Throughout the day, Weddington and his staff “begged reporters for information,” he later wrote in his 2013 book. A matter of choice. She found a lawyer friend who could go to the Supreme Court to pick up a copy of the opinion and read “the important parts” to her, but Weddington had to give interviews before she could read it herself. They worked the phones to get the news to those who had been part of the effort; they could not reach the woman known as Jane Roe to tell her personally. The next morning, Weddington woke up early to find all the major newspapers and read about his own case. He received a telegram from the Supreme Court. “Roe v. Wade today is affirmed in part and reversed in part,” it said. “Opinions sent by airmail”. The hard copies arrived a few days later.
On June 24, 2022, there was no telegram announcing the decision Dobbs– They almost don’t exist anymore. The Center for Reproductive Rights he tweeted leave the opinion at 10:11. The phone might be how you heard about the decision made by six justices, but now the phone could also give instant voice to millions whose rights were revoked by their decision. Likes on Twitter accounts @AbortionStories, by the group We Testify, aggregate personal narratives of people who have had an abortion. Overall, according to a report by a Tufts University research initiative, there were 1.8 million negative Twitter mentions of the decision. Those who were stripped of their rights did not wait for the media, with their professional legal commentators opining on what they called “a very dark day in America”, to face his future.
The following weeks Dobbs they have only made it clearer that the war on abortion is also a war on information.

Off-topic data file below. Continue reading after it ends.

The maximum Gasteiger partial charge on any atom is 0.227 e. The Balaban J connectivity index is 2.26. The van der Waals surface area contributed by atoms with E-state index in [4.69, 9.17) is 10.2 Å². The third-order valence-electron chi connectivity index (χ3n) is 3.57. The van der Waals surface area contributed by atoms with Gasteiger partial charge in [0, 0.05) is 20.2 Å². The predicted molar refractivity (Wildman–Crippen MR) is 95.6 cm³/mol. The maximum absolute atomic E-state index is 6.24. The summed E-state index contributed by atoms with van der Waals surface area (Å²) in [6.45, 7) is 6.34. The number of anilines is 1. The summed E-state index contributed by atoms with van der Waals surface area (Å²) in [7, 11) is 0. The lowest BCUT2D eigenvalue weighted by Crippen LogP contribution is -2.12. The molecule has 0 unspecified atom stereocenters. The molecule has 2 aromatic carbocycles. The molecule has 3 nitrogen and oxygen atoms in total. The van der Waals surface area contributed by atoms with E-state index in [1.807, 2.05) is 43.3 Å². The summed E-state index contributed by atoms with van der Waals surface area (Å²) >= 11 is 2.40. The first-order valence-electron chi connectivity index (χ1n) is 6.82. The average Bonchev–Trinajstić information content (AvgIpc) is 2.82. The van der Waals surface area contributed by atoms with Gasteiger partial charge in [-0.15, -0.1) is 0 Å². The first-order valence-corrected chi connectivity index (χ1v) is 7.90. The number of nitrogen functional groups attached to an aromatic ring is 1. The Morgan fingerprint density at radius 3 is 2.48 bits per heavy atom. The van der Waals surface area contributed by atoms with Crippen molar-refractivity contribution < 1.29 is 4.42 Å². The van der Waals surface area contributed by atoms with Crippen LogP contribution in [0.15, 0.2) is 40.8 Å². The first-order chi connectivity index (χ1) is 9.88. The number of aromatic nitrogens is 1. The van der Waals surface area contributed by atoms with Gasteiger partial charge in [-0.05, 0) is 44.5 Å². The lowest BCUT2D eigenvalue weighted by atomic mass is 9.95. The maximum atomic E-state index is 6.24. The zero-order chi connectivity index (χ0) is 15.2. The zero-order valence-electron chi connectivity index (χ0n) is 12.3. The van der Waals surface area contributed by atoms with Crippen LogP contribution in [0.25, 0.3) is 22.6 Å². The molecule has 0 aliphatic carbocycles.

The phone we got the news on was the same device that could allow us to help someone we’d never met before traveling to a state where abortion is still legal. On the day of the ruling, the National Network of Abortion Funds reported $3 million in new donations to its 97 member funds, from 33,000 new donors, even though its website crashed briefly that morning. The phone call was how we found out where we can still get an abortion, through services like INeedAnA.com and through Plan C, which shares information about self-administered pill abortions (one mifepristone and four misoprostol) that can still be ordered online .
If anything, however, the following weeks Dobbs they have only made it clearer that the war on abortion is also a war on information. Because the phone, groups like the Digital Defense Fund have advised, poses security threats: exposing our browser histories, our private messages, our location data, to platforms and to law enforcement. This is what could make abortion riskier later Roe. The otherwise safe procedure is no longer dangerous. But without Roethe tools people use to quickly share information and resources (the way we protect each other) have become dangerous.
Melissa Gira Grant is a journalist, author and filmmaker.